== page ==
City schools to begin controversial supplement in Brazil
Latin America’s largest city will soon begin distributing a controversial food supplement in public schools, its mayor said Thursday, APA reports quoting Reuters.
Farinata, referred to as “dog food”, in Sao Paulo, Brazil, is made from reprocessed food that is near its expiration date.
Mayor Joao Doria reached an agreement with a processing company earlier this month on the controversial measure that has the backing of the Catholic Church.
Doria said the “food supplement” will complement food given to students in the city and will be distributed later this month.
“The education secretary is already authorized to use this scholastic food – in a complementary way - with all its characteristics of protein, vitamins and mineral salts,” Doria said at a news conference.
But his claims of nutritional value were refuted by nutritionists, chefs and others.
The Regional Council of Nutrition in Sao Paulo said the supplement “hurts the human right of an adequate alimentation” and “is disrespectful to the food security advances that have been reached in the last decades.”
Popular chef Janaina Rueda wrote an open letter that criticized the lack of dialogue between Doria and the city and said “gastronomy is a ritual of preparation and tasting", elements that do not exist in the supplement, according to critics.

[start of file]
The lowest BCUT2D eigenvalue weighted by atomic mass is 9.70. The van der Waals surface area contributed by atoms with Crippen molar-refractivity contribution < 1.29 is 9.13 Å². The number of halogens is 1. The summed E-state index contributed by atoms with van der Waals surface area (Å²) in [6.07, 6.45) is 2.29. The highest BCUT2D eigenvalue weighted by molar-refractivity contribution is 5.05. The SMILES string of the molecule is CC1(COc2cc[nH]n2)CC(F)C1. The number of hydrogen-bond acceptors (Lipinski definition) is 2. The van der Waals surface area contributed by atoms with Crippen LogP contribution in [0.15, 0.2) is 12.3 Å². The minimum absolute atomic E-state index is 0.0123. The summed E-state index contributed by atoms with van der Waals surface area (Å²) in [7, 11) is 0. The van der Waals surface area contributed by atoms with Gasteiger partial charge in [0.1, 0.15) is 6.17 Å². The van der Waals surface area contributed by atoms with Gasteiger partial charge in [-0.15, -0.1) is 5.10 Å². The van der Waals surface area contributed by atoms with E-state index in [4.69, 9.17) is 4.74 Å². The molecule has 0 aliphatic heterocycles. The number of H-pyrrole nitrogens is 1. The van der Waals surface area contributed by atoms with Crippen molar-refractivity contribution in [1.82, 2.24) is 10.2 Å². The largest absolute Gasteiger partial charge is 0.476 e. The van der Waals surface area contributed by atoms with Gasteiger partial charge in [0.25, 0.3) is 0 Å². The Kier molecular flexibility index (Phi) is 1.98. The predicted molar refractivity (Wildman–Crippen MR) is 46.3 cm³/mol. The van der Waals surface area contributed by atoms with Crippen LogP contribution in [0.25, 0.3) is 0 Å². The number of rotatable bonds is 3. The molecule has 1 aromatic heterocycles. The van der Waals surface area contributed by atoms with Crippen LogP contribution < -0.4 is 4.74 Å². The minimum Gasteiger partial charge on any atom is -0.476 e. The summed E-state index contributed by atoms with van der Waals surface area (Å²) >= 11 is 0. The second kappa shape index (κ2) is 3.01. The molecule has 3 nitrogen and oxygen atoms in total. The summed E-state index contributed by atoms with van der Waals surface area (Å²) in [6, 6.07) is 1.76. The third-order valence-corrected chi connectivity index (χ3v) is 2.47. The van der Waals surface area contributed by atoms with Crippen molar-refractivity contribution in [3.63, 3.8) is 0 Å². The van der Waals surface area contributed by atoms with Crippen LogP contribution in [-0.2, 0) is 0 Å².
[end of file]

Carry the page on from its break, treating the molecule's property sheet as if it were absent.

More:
Despite the outrage, farinata has been certified as "human ration" by food experts and is produced in different forms, including in flour, granulated, cookies or macaroni.
Nutritionist Francine Lopes said it is a flour that can be transformed into a new product such as bread.
The local government has indicated its intention to distribute the “supplement” among the poorest residents of Sao Paulo.
Doria contends the move is part of a recent law that created the Municipal Policy for the Eradication of Hunger and Promotion of the Social Function of Food (PMEFSA).
"It is an initiative that proposes the reduction of food waste in a city that has the largest consumption pattern in the country," Doria said.
Official data from the city show food waste from food festivals alone is around 160 tons daily.
“In all Brazil, the waste is almost 44,000 tons yearly, besides the amount that is not counted,” said Doria.
"In first place, we want people to eat natural food, but we need to take advantage of all the options that we have,” he added.
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